Last week we provided some insight regarding the selection of mobile antennas to ensure that they are appropriate for the task at hand. Today we examine antenna placement, which is crucial to its optimal performance.

Many times, the antenna is mounted in a location that is easiest to accommodate for the installation. In actuality, the antenna should always be located and positioned for optimal radiation and operator safety. In theory, antennas radiate best in the center of the roof of a vehicle, because the metal roof of the vehicle acts as the best ground plane. In reality, center-roof location is not always possible due to appearance, vehicle mission, roof materials, low hanging obstructions, or owner preference.

Most antennas must have an effective ground plane to radiate properly and for safety, which is often overlooked. There are some antenna designs that do not require a ground plane. Be sure that the type of antenna being installed matches the environment of the location.

Improperly grounded antennas that require a ground plane can radiate on the outside of the coax and introduce RF radiation into areas and devices within vehicles that it was never intended to manage. Modern vehicles supporting a variety of missions from utilities and law enforcement to military and EMS have very sophisticated computer modules that operate everything from engine management and gear selection to climate control, safety systems and braking.

Strong radio-frequency interference (RFI) introduced into a vehicle's power train or safety systems can cause the driver to lose control of the vehicle. Many vehicles that radio professionals install antennas upon are heavy and often are operated at greater speeds than most private vehicles. The safety of the driver, the vehicle occupants and others on the highway should never be forgotten. An accident that appeared to be the result of equipment failure or operator error could be the result of RFI, and the evidence vanishes when the culprit transmitter un-keys.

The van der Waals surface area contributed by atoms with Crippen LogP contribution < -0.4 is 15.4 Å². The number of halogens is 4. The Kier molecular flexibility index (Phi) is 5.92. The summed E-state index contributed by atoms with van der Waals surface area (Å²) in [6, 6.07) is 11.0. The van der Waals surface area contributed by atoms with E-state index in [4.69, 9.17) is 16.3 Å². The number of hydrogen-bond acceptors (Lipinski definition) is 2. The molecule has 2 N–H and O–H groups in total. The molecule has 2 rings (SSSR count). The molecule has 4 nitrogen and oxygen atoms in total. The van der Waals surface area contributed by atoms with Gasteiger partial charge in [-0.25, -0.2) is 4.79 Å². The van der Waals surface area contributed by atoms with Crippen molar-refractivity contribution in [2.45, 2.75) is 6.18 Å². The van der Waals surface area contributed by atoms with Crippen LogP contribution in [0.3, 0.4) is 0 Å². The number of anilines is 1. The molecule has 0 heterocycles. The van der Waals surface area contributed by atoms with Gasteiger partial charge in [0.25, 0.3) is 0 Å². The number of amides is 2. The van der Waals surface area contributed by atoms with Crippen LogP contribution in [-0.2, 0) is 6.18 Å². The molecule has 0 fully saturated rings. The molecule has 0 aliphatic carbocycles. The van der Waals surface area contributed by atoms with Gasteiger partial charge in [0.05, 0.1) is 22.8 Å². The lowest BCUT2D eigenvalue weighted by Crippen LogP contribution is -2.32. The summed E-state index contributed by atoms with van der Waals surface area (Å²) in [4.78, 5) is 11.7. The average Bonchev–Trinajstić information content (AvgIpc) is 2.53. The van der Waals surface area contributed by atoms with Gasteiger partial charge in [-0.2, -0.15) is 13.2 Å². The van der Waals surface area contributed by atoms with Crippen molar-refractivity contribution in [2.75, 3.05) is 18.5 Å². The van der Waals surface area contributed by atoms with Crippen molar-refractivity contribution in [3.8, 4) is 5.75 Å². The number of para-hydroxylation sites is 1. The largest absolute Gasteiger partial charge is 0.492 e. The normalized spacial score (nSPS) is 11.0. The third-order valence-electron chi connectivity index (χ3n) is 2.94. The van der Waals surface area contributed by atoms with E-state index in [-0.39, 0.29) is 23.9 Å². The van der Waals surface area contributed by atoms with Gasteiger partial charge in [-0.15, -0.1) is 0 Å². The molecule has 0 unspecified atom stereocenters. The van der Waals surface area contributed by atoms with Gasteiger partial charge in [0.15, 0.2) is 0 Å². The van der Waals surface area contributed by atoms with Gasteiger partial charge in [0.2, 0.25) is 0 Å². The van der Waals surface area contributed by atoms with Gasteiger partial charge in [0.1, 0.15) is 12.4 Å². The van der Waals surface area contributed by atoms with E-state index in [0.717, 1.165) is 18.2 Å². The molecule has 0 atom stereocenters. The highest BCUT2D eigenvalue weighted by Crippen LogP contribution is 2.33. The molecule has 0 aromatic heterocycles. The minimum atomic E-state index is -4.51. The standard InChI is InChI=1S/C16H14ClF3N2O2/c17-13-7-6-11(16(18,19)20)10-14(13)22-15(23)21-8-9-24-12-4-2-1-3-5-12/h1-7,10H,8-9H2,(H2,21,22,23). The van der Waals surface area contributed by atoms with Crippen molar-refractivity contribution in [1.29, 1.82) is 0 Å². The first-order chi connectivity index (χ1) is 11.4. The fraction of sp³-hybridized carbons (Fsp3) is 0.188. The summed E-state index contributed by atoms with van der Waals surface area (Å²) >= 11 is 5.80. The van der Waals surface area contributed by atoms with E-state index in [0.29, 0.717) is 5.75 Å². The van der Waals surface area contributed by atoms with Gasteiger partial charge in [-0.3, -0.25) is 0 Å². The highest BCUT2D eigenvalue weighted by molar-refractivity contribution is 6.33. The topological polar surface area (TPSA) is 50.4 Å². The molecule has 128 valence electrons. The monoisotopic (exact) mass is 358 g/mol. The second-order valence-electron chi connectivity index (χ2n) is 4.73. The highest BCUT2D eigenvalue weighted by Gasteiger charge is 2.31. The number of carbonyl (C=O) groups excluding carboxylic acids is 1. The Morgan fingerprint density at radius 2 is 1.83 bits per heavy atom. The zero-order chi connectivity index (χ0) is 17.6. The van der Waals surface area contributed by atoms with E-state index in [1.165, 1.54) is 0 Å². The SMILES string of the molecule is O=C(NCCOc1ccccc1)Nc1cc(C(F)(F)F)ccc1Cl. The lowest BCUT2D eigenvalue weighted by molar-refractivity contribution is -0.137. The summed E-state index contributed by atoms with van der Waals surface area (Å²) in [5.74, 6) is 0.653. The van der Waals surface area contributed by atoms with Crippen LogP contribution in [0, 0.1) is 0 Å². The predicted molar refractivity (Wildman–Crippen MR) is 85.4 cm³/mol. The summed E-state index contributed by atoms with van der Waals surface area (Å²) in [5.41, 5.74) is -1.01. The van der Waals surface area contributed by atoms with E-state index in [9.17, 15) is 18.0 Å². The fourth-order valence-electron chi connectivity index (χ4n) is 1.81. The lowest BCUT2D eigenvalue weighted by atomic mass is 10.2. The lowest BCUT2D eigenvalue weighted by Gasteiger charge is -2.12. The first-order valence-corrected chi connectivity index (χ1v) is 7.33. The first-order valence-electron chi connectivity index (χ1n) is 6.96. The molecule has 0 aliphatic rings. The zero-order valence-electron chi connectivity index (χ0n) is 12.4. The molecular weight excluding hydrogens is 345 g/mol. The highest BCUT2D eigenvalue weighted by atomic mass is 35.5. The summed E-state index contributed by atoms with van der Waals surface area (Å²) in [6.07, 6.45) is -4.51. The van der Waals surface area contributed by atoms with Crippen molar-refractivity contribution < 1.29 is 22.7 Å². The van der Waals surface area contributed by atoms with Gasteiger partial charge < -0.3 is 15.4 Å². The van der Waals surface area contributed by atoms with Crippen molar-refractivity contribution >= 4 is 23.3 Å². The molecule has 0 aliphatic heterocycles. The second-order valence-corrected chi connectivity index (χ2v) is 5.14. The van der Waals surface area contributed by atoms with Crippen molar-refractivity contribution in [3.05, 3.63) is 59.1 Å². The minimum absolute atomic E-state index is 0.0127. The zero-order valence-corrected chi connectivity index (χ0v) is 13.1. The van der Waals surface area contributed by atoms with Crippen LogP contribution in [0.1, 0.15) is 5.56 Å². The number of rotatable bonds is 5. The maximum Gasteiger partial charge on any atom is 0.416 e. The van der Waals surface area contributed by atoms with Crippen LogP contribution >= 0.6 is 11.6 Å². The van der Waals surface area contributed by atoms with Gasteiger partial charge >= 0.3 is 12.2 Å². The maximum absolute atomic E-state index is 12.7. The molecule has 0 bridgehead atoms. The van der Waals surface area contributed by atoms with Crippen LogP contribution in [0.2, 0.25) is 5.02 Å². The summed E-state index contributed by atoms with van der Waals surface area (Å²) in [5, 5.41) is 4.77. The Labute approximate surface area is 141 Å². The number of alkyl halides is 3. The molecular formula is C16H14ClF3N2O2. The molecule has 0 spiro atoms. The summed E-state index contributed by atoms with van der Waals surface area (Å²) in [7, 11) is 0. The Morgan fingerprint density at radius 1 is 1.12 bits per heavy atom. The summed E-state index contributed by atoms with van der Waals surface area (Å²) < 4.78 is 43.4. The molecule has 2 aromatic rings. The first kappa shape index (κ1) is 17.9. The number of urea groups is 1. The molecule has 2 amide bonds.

Antennas respond with extreme sensitivity to any conductive objects located near them. This can be verified by using an antenna analyzer sweeping a frequency range while observing SWR or return loss. As the sweep is performed, move your hand near the antenna — or simply move the antenna near various objects — and watch the antenna's optimum SWR or return loss at one frequency move to another frequency.

While conducting the install, cut the antenna close to the specified length using the supplied cutting chart or calculate the proper length, but slightly longer than the cutting chart recommends. Use an antenna analyzer for antenna optimization and fine tuning after the antenna is installed. Roof-top air conditioners, ladders, crane booms, dump bodies, other antennas, and surface metal all affect SWR. Consider these factors in choosing your antenna mounting location and final length.

Next: How to properly tune mobile antennas.

Ira Wiesenfeld, P.E., has been involved with commercial radio systems since 1966, and has experience with land-mobile-radio, paging and military communications systems. He holds an FCC general radiotelephone operator's license and is the author of Wiring for Wireless Sites, as well as many articles in various magazines. Wiesenfeld can be reached at iwiesenfel@aol.com.

Christopher Dalton has designed, staged and implemented virtually every kind of LMR system in his two-decade-long career, including conventional, trunked, simulcast, Project 25, single-site and multisite. He holds an FCC general radiotelephone operator's license. Dalton can be reached at cdalton@fairpoint.net.

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